There’s a lively debate going on over at Science & Sensibility on the subject of flu vaccination for pregnant women. It’s worth checking out. There’s quite a variety of viewpoints – I’ve tossed in a couple of comments, too.
My take on it is similar to that for other vaccines: the point is risk reduction, not risk elimination, which is impossible. Babies in the 0-6 month age group are much more likely to be hospitalized than older children and adults. Influenza vaccine substantially reduces the risk of infection in those two high-risk groups.
This is something I recently wrote for an obstetrics listserv I subscribe to:
Here’s a pediatrician’s perspective. This is my 32nd flu season working with children, and I strongly recommend influenza vaccine to the pregnant women I encounter, both for their own health and that of their babies. Infants (0-6 months) with influenza have a 30-fold increased risk of hospitalization compared with children ages 5-17 years. They’re much more prone to bacterial complications too, like pneumonia, and they have the highest mortality rate of any age group except the > 65 year old demographic. If a mother catches influenza, it’s almost a given that her baby will, too.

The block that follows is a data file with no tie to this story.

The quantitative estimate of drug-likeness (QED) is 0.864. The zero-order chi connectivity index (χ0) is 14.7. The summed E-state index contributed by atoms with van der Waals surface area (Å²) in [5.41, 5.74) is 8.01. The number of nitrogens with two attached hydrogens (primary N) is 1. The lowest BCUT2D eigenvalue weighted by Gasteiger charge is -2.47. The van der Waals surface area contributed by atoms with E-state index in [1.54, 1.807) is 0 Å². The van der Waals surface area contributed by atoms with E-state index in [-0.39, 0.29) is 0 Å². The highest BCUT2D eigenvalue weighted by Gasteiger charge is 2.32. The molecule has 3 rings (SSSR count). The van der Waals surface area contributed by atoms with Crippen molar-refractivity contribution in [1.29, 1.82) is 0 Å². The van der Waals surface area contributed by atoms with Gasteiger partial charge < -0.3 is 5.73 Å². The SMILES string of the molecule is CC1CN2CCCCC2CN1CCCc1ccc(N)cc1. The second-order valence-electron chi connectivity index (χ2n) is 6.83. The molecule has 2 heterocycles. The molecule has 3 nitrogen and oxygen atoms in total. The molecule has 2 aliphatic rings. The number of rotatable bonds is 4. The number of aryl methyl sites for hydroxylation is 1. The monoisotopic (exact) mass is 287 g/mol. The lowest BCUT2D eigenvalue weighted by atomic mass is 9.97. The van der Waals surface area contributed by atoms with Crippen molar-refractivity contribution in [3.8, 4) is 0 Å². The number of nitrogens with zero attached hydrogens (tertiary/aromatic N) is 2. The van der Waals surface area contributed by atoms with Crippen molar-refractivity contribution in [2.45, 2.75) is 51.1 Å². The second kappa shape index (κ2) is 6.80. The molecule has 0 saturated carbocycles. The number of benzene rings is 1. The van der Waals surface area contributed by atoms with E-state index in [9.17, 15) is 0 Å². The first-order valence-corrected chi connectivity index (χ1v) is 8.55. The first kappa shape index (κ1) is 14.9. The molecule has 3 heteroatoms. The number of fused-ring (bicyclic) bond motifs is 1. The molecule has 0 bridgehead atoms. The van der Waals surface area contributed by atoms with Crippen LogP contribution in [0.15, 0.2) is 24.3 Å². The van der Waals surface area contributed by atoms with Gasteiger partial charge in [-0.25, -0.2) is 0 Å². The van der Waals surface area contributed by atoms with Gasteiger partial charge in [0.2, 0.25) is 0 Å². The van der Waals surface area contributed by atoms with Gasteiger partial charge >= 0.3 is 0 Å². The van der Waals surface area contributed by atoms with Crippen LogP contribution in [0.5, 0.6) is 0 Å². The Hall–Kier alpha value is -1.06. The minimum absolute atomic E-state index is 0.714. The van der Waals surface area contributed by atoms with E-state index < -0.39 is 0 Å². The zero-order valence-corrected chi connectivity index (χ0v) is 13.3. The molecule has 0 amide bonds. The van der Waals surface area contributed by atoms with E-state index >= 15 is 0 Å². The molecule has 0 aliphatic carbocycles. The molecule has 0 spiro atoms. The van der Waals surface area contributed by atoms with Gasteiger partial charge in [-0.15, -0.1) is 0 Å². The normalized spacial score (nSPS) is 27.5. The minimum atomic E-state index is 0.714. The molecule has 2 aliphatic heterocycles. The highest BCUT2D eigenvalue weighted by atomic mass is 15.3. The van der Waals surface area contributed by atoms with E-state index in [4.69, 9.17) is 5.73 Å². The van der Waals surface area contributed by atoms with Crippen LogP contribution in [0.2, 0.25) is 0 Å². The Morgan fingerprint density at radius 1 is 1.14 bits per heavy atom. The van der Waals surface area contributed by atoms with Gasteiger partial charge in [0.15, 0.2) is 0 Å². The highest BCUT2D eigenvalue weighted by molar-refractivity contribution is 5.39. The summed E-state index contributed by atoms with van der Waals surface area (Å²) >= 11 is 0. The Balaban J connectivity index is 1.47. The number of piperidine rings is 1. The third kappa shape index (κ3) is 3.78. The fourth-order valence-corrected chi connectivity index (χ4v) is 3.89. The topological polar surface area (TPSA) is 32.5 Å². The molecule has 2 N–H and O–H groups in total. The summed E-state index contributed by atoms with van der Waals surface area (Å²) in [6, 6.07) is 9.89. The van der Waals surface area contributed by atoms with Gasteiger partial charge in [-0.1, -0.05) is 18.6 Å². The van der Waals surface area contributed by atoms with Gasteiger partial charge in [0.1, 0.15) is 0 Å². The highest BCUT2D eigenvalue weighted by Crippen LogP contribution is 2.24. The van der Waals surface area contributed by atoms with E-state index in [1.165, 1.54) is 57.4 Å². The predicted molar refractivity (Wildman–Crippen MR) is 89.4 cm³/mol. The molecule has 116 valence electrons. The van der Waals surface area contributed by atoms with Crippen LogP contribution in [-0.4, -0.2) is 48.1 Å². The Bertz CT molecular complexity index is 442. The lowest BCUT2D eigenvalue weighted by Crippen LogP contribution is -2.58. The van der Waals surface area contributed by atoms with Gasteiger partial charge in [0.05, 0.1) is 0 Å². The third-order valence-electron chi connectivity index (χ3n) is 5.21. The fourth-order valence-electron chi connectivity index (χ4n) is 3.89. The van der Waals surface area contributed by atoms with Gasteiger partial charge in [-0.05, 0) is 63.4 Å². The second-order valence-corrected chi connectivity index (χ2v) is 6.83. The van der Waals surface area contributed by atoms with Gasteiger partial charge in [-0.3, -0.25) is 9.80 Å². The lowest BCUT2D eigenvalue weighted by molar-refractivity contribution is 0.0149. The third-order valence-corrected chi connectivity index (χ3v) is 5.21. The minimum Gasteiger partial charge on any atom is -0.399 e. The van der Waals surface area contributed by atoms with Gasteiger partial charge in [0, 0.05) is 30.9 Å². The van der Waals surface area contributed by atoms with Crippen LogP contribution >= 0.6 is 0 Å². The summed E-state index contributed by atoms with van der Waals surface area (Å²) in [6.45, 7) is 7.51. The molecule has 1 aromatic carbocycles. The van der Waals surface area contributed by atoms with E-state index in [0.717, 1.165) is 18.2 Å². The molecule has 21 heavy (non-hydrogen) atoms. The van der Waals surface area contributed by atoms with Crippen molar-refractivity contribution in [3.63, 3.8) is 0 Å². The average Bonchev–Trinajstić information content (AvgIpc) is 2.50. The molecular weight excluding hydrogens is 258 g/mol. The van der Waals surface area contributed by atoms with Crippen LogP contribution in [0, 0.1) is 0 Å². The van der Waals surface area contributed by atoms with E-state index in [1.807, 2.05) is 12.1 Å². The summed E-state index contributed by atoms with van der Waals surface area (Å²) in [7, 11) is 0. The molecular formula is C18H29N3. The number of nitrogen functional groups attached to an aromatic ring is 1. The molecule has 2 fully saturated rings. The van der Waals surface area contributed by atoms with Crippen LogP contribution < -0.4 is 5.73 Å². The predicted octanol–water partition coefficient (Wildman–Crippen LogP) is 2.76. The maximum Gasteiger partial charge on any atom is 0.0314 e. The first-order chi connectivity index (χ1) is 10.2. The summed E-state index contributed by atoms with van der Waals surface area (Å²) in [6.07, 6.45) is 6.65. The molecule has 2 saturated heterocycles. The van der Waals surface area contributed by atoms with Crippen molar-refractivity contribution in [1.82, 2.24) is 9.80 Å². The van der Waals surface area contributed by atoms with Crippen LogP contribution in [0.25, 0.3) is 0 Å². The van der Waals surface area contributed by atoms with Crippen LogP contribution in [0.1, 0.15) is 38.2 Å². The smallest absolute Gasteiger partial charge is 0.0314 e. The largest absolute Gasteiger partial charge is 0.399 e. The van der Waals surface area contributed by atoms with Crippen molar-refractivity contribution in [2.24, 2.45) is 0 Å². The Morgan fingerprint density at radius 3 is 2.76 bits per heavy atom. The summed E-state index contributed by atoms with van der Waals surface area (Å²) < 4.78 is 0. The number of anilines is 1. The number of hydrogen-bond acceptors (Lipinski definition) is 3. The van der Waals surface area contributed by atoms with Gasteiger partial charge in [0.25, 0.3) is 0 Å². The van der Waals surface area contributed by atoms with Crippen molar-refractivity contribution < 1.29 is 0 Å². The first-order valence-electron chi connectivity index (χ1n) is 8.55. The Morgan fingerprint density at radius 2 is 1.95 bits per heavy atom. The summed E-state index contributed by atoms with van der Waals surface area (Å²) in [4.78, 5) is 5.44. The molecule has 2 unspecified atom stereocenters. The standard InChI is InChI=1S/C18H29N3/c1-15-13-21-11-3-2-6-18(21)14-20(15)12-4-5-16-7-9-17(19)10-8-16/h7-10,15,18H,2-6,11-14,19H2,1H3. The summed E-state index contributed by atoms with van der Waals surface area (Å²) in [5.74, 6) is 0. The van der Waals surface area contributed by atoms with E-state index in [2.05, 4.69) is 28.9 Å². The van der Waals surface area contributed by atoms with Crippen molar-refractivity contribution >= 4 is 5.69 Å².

Personal experience: We hospitalized more than a dozen children with influenza from our pediatric clinic last year – the majority were less than 6 months old and had no risk factors for severe disease. Two-thirds of the hospitalized babies were solely breast fed.
It’s good to emphasize less obvious complications as well. For example, even in milder cases influenza can disrupt breast feeding from the baby’s perspective, whether from fussiness, lack of appetite, frequent cough, nasal congestion, or general exhaustion. And a mother with influenza can easily become dehydrated, compromising her milk supply. All in all, influenza is an excellent disease to avoid, and the best way to do that is vaccination.
So if you’re pregnant, or you take care of babies, please get vaccinated! This is the time to do it – before the influenza season hits.